chapter 5

The Marketing Plan

“Making promises and keeping them is a great way to build a brand.”

― Seth Godin

Customer Segmentation

Now it’s time to slice and dice your market into segments and identify your target customer. You’re going to want to describe a number of both general and specific demographic characteristics that apply. Some of the questions you’ll want to answer are:

  • Where do they live?

  • What’s their age range?

  • What’s their level of education?

  • How many of them are there?

  • What are some common behaviour patterns?

  • What do they spend their free time on?

  • Where do they work?

  • What technology do they use?

  • What ethnicity are they?

  • How much do they earn?

  • Where are they commonly employed?

  • What are their values, beliefs, or opinions?

The details and the questions you’ll answer will vary greatly based on what it  is  you’re selling, but you should get a gist. Essentially, you want to paint as detailed a picture as possible with both the qualitative and quantitative information you can gather.

Another way to frame your customers which can be useful to paint another layer onto what you already know is the Product Diffusion Curve, in other words how quickly your customers are likely to adopt a new technology. There are five major categories this breaks down into, they are:

  • Innovators - These are the folks who’ve done their research on the latest product launches, follow all the hype, and will wait for any amount of time in a line to get their hands on the latest gizmo.

  • Early adopters - Based on the feedback and response from innovators, early adopters then decide whether to jump on the bandwagon or not.

  • Early majority - Once a products been tested and proved by a larger pool, these customers listen closely to the recommendations of the groups listed above when deciding whether to purchase something or not.

  • Late majority - These individuals don’t trust anything until it becomes commonplace and popular

  • Laggards - They only change their consumption habits when what they’re used to no longer exists and becomes obsolete. Only when that occurs do they start looking for alternatives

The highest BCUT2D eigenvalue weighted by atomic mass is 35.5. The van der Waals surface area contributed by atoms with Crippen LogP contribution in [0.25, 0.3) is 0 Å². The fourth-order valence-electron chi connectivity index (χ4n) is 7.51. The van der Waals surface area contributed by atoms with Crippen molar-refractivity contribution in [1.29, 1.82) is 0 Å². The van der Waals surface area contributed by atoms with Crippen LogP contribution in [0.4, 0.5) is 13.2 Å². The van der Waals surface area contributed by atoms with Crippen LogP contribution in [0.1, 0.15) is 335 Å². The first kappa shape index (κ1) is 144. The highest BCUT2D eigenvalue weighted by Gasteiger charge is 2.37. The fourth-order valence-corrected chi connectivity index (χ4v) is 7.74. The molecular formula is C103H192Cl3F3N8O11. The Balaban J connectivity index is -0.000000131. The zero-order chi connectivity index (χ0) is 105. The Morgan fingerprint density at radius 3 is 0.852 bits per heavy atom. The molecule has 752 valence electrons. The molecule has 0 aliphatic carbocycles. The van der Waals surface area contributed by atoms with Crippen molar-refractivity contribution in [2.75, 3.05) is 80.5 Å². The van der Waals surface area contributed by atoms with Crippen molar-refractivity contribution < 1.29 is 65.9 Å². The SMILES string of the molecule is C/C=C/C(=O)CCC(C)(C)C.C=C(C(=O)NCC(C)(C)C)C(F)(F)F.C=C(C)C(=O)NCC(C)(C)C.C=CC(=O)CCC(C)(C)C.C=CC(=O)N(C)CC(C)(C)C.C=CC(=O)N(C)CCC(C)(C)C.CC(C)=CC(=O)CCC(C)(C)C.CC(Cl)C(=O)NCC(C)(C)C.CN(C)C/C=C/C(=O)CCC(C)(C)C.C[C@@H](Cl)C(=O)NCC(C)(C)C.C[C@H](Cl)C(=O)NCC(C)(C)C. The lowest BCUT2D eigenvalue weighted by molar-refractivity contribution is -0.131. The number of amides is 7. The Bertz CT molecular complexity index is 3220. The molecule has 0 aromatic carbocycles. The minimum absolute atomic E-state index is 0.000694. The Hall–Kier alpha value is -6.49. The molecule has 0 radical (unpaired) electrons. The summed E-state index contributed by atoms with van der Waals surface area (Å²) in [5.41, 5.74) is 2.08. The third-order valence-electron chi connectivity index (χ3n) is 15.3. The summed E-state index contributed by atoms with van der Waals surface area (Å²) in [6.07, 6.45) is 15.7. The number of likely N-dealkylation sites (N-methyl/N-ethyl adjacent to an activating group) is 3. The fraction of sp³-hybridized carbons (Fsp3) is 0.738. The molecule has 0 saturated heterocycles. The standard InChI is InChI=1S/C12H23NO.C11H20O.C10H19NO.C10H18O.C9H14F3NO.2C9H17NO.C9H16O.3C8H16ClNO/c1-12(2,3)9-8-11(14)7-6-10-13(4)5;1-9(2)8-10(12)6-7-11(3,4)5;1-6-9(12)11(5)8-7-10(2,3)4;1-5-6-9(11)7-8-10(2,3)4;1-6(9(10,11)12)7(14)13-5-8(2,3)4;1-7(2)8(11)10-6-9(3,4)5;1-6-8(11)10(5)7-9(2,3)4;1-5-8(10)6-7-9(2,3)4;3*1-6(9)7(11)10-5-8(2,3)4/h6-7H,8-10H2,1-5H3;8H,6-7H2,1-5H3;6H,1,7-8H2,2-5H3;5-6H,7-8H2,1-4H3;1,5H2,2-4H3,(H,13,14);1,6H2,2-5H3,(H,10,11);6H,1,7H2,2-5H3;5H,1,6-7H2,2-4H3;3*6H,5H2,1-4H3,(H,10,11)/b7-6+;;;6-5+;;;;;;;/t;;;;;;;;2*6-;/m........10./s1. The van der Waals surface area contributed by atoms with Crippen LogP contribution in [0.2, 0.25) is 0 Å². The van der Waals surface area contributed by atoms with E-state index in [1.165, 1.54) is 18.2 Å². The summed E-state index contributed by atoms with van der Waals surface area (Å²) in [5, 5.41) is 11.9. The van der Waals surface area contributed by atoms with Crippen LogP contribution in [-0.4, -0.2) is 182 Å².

There are certainly no shortage of ways to break down your customer segments, but you’ll want to do it in a way that’s most meaningful for what you’re trying to market. Speaking of marketing, you’re going to have to provide a detailed plan for how you’re actually going to go from generating awareness to ultimately getting what you’re selling into the hands of your target customers.

Marketing Your Products

Here’s something to keep in mind before you start jotting down a detailed plan, this is referred to as the Buyer’s Five-Step Adoption Process. This model highlights the sequence of steps a buyer goes through before making the final purchase decision.

  • Awareness - Customers are aware you exist, but don’t know what it is you do or sell

  • Interest - Customers have now heard of you and because of what they see, they want to learn more

  • Evaluation - Customers are now decided whether to give you a shot or not

  • Trial - Customers are willing to make an initial purchase to take your products and services for a spin

  • Adoption - Customers now love what you have to sell and will regularly purchase from you.

The first half of that adoption process gets covered through your advertising and promotions plan, while the later half requires a solid sales and distribution plan. Some of the questions that you’ll want to answer for each are outlined below.

Advertising and Promotion Plan

  • Will you have a dedicated presence across many of the popular online channels (ex. website, social media, relevant marketplaces…etc.) used today to gain brand awareness?

  • Will your marketing plan be primarily inbound focused (ex. SEO, social media, blogging…etc...), outbound focused (ex. PPC, affiliate marketing, sales teams…etc.), traditional focused (ex direct mail, brochures, and print advertising) or a mix of all three?

  • What are other low-cost yet effective marketing mediums that you’ll leverage to get attention?

  • What is your PR strategy? Why would the press be interested in your story?

Sales and Distribution Plan

  • What channels will you use to get your product out there? Will you sell via your website, a retailer, wholesaler, or a different channel all together?

  • How will customers be able to pay for your product?

  • What will your return policy look like? Will you offer any guarantees? If so, what will they look like?

  • What happens after a customer makes a purchase? What type of customer support will you provide?

Once you get all these details down, the next chapter will walk you through putting together an operations plan. This will give your business plan reader a boost in trust that you’ll be able to deliver on your vision highlighting how you’ll get from manufacturing to shipping.

Next chapter

6. The Operations Plan

2 min

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